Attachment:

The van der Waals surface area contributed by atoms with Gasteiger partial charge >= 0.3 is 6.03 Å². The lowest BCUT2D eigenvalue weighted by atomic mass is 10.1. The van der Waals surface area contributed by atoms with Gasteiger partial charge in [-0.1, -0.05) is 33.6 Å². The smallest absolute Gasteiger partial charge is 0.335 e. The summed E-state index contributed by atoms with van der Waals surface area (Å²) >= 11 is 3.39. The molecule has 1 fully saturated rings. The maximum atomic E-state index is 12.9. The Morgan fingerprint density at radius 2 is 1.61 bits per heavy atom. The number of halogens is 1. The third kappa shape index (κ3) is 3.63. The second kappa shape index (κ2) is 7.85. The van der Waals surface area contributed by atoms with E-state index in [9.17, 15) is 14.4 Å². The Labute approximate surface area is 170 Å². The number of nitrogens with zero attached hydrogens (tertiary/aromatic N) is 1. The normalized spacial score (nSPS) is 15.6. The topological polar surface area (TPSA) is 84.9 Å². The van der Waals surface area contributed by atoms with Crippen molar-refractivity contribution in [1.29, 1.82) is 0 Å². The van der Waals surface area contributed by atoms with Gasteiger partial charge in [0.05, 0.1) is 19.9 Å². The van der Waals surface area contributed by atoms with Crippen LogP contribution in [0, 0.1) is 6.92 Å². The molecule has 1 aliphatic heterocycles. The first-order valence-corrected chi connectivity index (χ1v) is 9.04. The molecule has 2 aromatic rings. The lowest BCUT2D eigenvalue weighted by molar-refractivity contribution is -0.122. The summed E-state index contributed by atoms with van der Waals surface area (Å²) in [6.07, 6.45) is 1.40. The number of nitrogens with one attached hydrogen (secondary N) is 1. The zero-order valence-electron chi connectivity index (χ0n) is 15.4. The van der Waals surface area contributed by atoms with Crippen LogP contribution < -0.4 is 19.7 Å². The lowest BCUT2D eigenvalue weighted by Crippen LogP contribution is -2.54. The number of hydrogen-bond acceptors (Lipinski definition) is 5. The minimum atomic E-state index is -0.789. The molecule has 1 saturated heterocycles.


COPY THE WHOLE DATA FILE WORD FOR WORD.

The van der Waals surface area contributed by atoms with Gasteiger partial charge >= 0.3 is 6.03 Å². The lowest BCUT2D eigenvalue weighted by atomic mass is 10.1. The van der Waals surface area contributed by atoms with Gasteiger partial charge in [-0.1, -0.05) is 33.6 Å². The smallest absolute Gasteiger partial charge is 0.335 e. The summed E-state index contributed by atoms with van der Waals surface area (Å²) >= 11 is 3.39. The molecule has 1 fully saturated rings. The maximum atomic E-state index is 12.9. The Morgan fingerprint density at radius 2 is 1.61 bits per heavy atom. The number of halogens is 1. The third kappa shape index (κ3) is 3.63. The second kappa shape index (κ2) is 7.85. The van der Waals surface area contributed by atoms with E-state index in [9.17, 15) is 14.4 Å². The Labute approximate surface area is 170 Å². The number of nitrogens with zero attached hydrogens (tertiary/aromatic N) is 1. The normalized spacial score (nSPS) is 15.6. The topological polar surface area (TPSA) is 84.9 Å². The van der Waals surface area contributed by atoms with Crippen molar-refractivity contribution in [1.29, 1.82) is 0 Å². The van der Waals surface area contributed by atoms with Gasteiger partial charge in [0.05, 0.1) is 19.9 Å². The van der Waals surface area contributed by atoms with Crippen LogP contribution in [0, 0.1) is 6.92 Å². The molecule has 1 aliphatic heterocycles. The first-order valence-corrected chi connectivity index (χ1v) is 9.04. The molecule has 2 aromatic rings. The lowest BCUT2D eigenvalue weighted by molar-refractivity contribution is -0.122. The summed E-state index contributed by atoms with van der Waals surface area (Å²) in [6.07, 6.45) is 1.40. The number of nitrogens with one attached hydrogen (secondary N) is 1. The zero-order valence-electron chi connectivity index (χ0n) is 15.4. The van der Waals surface area contributed by atoms with Crippen LogP contribution < -0.4 is 19.7 Å². The lowest BCUT2D eigenvalue weighted by Crippen LogP contribution is -2.54. The number of hydrogen-bond acceptors (Lipinski definition) is 5. The minimum atomic E-state index is -0.789. The molecule has 1 saturated heterocycles.